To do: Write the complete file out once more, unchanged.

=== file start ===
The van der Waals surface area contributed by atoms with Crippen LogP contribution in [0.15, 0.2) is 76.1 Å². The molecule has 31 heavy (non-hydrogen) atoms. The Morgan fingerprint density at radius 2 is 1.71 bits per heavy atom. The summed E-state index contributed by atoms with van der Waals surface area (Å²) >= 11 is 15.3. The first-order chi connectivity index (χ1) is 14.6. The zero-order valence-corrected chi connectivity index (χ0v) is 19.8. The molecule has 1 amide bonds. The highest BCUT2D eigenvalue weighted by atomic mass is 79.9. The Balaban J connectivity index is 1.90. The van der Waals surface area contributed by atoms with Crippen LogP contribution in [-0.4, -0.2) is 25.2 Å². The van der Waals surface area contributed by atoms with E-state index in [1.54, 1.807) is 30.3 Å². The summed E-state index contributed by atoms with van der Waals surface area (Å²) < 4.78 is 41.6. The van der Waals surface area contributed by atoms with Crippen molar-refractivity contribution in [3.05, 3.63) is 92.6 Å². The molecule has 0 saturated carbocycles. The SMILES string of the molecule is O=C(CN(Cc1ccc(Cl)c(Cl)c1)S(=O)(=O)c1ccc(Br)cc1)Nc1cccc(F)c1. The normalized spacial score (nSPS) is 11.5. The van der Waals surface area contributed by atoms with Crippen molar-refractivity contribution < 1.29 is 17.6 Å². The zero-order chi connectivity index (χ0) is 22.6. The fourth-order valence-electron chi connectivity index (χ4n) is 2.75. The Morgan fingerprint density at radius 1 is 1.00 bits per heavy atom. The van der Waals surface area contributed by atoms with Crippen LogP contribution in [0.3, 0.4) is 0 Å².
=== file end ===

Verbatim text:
The van der Waals surface area contributed by atoms with Crippen LogP contribution in [0.15, 0.2) is 76.1 Å². The molecule has 31 heavy (non-hydrogen) atoms. The Morgan fingerprint density at radius 2 is 1.71 bits per heavy atom. The summed E-state index contributed by atoms with van der Waals surface area (Å²) >= 11 is 15.3. The first-order chi connectivity index (χ1) is 14.6. The zero-order valence-corrected chi connectivity index (χ0v) is 19.8. The molecule has 1 amide bonds. The highest BCUT2D eigenvalue weighted by atomic mass is 79.9. The Balaban J connectivity index is 1.90. The van der Waals surface area contributed by atoms with Crippen LogP contribution in [-0.4, -0.2) is 25.2 Å². The van der Waals surface area contributed by atoms with E-state index in [1.54, 1.807) is 30.3 Å². The summed E-state index contributed by atoms with van der Waals surface area (Å²) < 4.78 is 41.6. The van der Waals surface area contributed by atoms with Crippen molar-refractivity contribution in [3.05, 3.63) is 92.6 Å². The molecule has 0 saturated carbocycles. The SMILES string of the molecule is O=C(CN(Cc1ccc(Cl)c(Cl)c1)S(=O)(=O)c1ccc(Br)cc1)Nc1cccc(F)c1. The normalized spacial score (nSPS) is 11.5. The van der Waals surface area contributed by atoms with Crippen molar-refractivity contribution < 1.29 is 17.6 Å². The zero-order chi connectivity index (χ0) is 22.6. The fourth-order valence-electron chi connectivity index (χ4n) is 2.75. The Morgan fingerprint density at radius 1 is 1.00 bits per heavy atom. The van der Waals surface area contributed by atoms with Crippen LogP contribution in [0.3, 0.4) is 0 Å².